Ordered Table

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The following code demonstrates how to iterate over tables in the order of key insertion. Other iteration techniques have been moved (see below).

New version

-- Ordered Table
-- Written by Rici Lake. The author disclaims all rights and responsibilities,
-- and relinquishes the software below to the public domain.
-- Have fun with it.
-- The function Ordered creates a table which can iterate in order of its
-- entries. You'll need to modify pairs as indicated on the Lua wiki
-- (GeneralizedPairsAndIpairs) in order to use this feature.
-- Since stock Lua does not have constructors, you cannot "seed" the
-- table with an initializer. A patch for this is forthcoming; this function
-- was extracted from the tests for that patch.
-- The table does not allow deletion, so it might not be appropriate
-- for all cases. You can set a key to nil, which removes it from
-- the iteration, but the key is actually permanently in the table,
-- and setting it to a new value will restore it to its original place
-- in the table. Obviously, that's not ideal, but it was simple and
-- efficient, and it is always possible to compact a table by copying it.
-- Rather than use what seems to be the classic implementation, with
-- three tables: <key->ordinal, ordinal->key, ordinal->value>, we
-- use a regular key->value table, with an auxiliary linked list
-- key->nextkey.
-- The advantage of this setup is that we don't need to invoke a
-- metamethod for any case other than setting a new key (or a key
-- which has been previously set to nil), which is a significant
-- speed-up. It also makes it easy to implement the stability
-- guarantee. The disadvantage is that there is effectively a
-- memory-leak.
-- The table is fully stable; during an iteration, you can perform
-- an arbitrary modification (since keys are not ever actually deleted).
local function Ordered()
  -- nextkey and firstkey are used as markers; nextkey[firstkey] is
  -- the first key in the table, and nextkey[nextkey] is the last key.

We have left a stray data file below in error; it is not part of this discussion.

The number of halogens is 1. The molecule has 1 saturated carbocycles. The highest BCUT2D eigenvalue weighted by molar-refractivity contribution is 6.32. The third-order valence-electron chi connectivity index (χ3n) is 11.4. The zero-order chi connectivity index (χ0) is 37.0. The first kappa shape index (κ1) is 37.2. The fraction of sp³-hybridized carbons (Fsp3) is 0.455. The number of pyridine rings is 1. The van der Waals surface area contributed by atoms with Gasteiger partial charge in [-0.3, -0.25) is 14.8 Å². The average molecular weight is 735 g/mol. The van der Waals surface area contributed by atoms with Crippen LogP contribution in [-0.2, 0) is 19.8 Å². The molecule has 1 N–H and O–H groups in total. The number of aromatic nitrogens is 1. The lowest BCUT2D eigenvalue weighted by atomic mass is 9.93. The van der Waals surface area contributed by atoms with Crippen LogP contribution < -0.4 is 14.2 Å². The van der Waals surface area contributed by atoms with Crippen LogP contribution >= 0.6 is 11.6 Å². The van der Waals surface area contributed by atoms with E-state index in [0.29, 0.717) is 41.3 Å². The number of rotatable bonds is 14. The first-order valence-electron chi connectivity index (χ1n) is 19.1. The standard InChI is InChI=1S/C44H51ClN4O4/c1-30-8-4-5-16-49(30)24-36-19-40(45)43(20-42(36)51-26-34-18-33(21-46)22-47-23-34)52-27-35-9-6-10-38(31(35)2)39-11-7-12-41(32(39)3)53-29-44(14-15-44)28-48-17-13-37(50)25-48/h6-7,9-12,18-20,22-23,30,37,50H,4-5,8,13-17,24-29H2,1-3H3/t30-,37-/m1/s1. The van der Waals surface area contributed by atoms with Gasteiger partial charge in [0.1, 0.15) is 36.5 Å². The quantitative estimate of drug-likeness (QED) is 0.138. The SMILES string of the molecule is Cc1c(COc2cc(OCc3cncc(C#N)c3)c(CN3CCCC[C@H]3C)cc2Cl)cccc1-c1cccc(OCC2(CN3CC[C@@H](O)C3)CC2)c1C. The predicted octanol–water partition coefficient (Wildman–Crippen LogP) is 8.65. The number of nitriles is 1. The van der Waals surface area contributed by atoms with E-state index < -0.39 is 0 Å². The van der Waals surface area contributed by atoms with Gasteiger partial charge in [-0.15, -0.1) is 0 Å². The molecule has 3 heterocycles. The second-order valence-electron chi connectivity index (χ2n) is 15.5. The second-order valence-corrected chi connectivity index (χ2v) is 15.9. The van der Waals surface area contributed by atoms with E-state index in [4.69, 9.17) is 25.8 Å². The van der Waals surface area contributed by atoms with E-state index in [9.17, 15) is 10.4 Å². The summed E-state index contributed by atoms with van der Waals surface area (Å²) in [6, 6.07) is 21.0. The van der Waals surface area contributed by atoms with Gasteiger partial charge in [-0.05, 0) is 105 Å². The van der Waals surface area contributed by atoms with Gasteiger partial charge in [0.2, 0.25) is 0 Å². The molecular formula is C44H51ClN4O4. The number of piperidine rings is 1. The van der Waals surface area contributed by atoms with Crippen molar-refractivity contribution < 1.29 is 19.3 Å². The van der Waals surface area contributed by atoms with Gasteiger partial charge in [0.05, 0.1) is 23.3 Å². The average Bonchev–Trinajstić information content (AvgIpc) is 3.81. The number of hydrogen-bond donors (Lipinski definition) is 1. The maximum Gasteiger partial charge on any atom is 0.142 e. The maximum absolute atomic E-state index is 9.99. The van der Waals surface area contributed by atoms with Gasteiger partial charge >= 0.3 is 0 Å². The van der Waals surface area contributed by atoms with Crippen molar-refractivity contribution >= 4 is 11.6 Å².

-- nextkey[nextkey[nextkey]] should always be nil.
  local key2val, nextkey, firstkey = {}, {}, {}
  nextkey[nextkey] = firstkey
  local function onext(self, key)
    while key ~= nil do
      key = nextkey[key]
      local val = self[key]
      if val ~= nil then return key, val end
  -- To save on tables, we use firstkey for the (customised)
  -- metatable; this line is just for documentation
  local selfmeta = firstkey
  -- record the nextkey table, for routines lacking the closure
  selfmeta.__nextkey = nextkey
  -- setting a new key (might) require adding the key to the chain
  function selfmeta:__newindex(key, val)
    rawset(self, key, val)
    if nextkey[key] == nil then -- adding a new key
      nextkey[nextkey[nextkey]] = key
      nextkey[nextkey] = key
  -- if you don't have the __pairs patch, use this:
  -- local _p = pairs; function pairs(t, ...)
  --    return (getmetatable(t).__pairs or _p)(t, ...) end
  function selfmeta:__pairs() return onext, self, firstkey end
  return setmetatable(key2val, selfmeta)

Example usage:

There is no example yet

Iterating in the order of key insertion (old version)

The old version requires that keys not be numeric, although it doesn't check that. It also does not permit deletion. The constructor takes a table argument which is used as the base of the orderedTable. Entries in the preexisting table are not indexed, which means that they do not get iterated over by the provided iterator. This is often useful. The example shows just one application of this:

function orderedTable(t)
  local currentIndex = 1
  local metaTable = {}
  function metaTable:__newindex(key,value)
    rawset(self, key, value)
    rawset(self, currentIndex, key)
    currentIndex = currentIndex + 1
  return setmetatable(t or {}, metaTable)

function ordered(t)
  local currentIndex = 0
  local function iter(t)
    currentIndex = currentIndex + 1
    local key = t[currentIndex]
    if key then return key, t[key] end
  return iter, t

Example usage:

function show(t)
  print (t.__name .. ":")
  for k, v in ordered(t) do print(k, v) end

tab = orderedTable {__name = "table 1"}
tab.firstName = "Rici"
tab.lastName = "Lake"
tab.maternalLastName = "Papert"

Other implementations of key-insertion order iteration

Both of the following versions do allow key deletion but will fail if a key is deleted during iteration. Also, they use table.remove to remove keys and values, which can lead to quadratic slow-down.

Other iterations, including iteration sorted by key

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Last edited June 23, 2015 8:15 am GMT (diff)